Environmental sustainability is going to be key for the Irish dairy sector moving forward, alongside social and economic sustainability.

The Teagasc Moorepark Dairy Open Day 2021 begins today Tuesday (September 14), with the event due to be held over three days this year, with this year’s theme – delivering sustainability.

A report entitled: ‘Delivering on Sustainability’ by Laurence Shalloo a researcher, with Teagasc, looked at how the dairy sector has evolved over the past 10 years and what the future might hold.

Shalloo looked at environmental sustainability, which includes: greenhouse gas (GHG) emissions, ammonia (NH3) emissions, water quality, water use, biodiversity and land use planning.

Environmental sustainability

GHG emissions

Shalloo stated: “Clearly, there is a need for agriculture to play its part in GHG emissions reductions.”

He highlighted that Ireland has one of the lowest carbon footprints at 0.99kg CO2e/kg fat and protein corrected milk yield (FPCM), and when the carbon sequestration is included in the calculation, this figure is closer to 0.86kg CO2e/kg FPCM.

According to Shalloo this can be reduced further by increased productivity and efficiency, movement to urea based fertilisers, and reduced crude protein concentration of bought-in concentrate.

Ammonia emissions

Ammonia emissions reduced by 7.2% between 2018 and 2019. Shalloo highlighted that to achieve Ireland’s ammonia emissions reduction target requires the use of protected urea, reduced nitrogen fertiliser and the uptake of low emissions slurry spreading technologies (LESS).

The two measures responsible for the vast majority (80%) of the NH3 emissions reduction, is the use of protected urea fertiliser and LESS technology, at farm level.

Water quality

According to Shalloo, the most recent water quality report from the Environmental Protection Agency (EPA) (Water Quality in 2020), shows an increase in ecological water quality in Ireland compared to the previous report.

Further gains will be possible based on management changes at farm level, with a focus of reducing nitrogen (N) surplus and increasing N use efficiency.

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Water use

Compared to most other countries, water usage on Irish dairy farms in quite low.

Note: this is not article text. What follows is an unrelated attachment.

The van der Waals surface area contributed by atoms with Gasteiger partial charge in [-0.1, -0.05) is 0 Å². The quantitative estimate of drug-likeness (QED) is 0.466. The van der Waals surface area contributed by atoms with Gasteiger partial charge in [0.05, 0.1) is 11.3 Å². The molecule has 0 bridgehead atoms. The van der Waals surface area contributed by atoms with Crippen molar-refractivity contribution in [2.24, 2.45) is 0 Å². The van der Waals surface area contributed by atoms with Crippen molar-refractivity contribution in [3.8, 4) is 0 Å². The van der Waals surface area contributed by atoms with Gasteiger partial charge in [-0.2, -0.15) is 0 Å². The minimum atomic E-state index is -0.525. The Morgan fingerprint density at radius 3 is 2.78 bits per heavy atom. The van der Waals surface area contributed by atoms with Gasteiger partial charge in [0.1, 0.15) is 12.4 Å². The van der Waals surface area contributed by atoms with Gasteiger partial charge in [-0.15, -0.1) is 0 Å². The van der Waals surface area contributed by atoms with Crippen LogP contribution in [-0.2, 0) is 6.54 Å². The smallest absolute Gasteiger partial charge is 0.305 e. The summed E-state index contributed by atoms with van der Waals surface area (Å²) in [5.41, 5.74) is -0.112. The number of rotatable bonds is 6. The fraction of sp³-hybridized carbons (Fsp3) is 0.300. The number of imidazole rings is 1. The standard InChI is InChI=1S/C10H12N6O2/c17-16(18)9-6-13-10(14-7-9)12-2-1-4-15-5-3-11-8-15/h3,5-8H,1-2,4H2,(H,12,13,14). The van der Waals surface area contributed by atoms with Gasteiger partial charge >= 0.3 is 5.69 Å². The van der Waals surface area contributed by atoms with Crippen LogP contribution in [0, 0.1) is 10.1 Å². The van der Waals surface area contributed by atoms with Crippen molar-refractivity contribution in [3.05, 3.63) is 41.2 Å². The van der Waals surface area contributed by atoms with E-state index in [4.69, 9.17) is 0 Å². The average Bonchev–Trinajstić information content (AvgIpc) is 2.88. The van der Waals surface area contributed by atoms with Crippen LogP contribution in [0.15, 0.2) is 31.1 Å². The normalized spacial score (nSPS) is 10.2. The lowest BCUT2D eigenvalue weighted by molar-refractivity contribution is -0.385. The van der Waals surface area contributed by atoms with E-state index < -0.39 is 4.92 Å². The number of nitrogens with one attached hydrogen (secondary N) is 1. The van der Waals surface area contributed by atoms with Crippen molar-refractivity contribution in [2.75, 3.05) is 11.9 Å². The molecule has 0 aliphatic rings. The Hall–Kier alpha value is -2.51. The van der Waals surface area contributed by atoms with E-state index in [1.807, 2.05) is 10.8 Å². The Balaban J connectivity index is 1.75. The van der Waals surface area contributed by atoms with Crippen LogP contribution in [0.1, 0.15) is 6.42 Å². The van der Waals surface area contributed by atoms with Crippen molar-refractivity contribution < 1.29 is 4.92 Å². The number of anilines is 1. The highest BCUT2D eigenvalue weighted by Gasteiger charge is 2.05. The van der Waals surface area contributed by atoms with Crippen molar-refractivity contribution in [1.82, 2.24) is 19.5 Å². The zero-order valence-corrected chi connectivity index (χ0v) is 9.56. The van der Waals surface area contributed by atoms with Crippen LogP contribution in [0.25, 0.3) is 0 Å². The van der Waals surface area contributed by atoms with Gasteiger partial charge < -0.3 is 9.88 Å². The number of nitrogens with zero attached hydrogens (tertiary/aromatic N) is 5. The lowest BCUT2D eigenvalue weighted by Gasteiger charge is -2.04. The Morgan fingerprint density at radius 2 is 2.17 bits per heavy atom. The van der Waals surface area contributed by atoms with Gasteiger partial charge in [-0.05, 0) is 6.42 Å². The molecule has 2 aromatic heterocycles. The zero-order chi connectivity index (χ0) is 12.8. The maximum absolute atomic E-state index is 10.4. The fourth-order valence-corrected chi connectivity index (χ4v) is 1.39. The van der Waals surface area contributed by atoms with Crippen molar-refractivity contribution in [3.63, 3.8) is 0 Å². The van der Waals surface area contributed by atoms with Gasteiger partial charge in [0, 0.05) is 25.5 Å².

This is due to several reasons: the abundance of rainfall, low purchased concentrate and lack of irrigation in the production systems.

A recent analysis across 24 intensively monitored farms has shown that water consumption was 6L of water/kg FPCM in Ireland compared to 108L of water/kg milk in Australia and 125L of water/kg FPCM in the US.


Habitat areas cover approximately 7.5% of the land area on dairy farms, with these areas made up of hedgerows, streams and field margins.

Biodiversity is declining globally with farming and agriculture being labelled as the problem when it comes to biodiversity loss.

But according to Shalloo, in reality, dairy farmers can help be the solution and are looking for advice and actions to help protect biodiversity on their farms.

The development of effective action plans that can be implemented are key to increasing biodiversity on dairy farms, allowing farms achieve the 10% target area with a higher quality area, while not affecting productivity and profitability.

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Land use planning

According to the report, food production must increase to satisfy the increasing demand for animal based proteins, but at the same time as having a focus on reducing associated environmental burdens.

Shalloo believes that there is a need to move on from what people should eat, to where should that food be produced.

He raises the question whether it makes sense that animals are fed feed that is suitable for human consumption.

He also asks if more of the ruminant products globally should originate from regions and countries where ruminants do not compete with land use (poorer land quality) for human edible crop production, such as Ireland.

Shalloo states that this will require a complete rethink of the global food system and how emissions are counted at a national and international level.


In conclusion Shalloo states: “The Irish dairy has gone through a transformation over the past 10 years – the sector has experienced significant expansion.

“This growth is now slowing down and in reality, if this level of growth continued into the future, it would not be sustainable.”

Any future expansion will be based on the principle of decoupling. That is decoupling of GHG and NO3 emissions and N loss from production while advancing the quality and quantity of enriched areas on farm, according to the researcher.

The report indicates that all of this is possible and will be the focus of technologies that are introduced onto farms in the coming years.

Shalloo added that this will all be occurring at a time where there is increasing investment in research for new solutions, and will provide the platform for even greater ambition around sustainability at farm level.

However, it is also clear that grass-based systems of milk production have a huge role in sustainable ruminant production globally, and in reality should play an even greater role in the provision of ruminant products in the future,” the report concludes.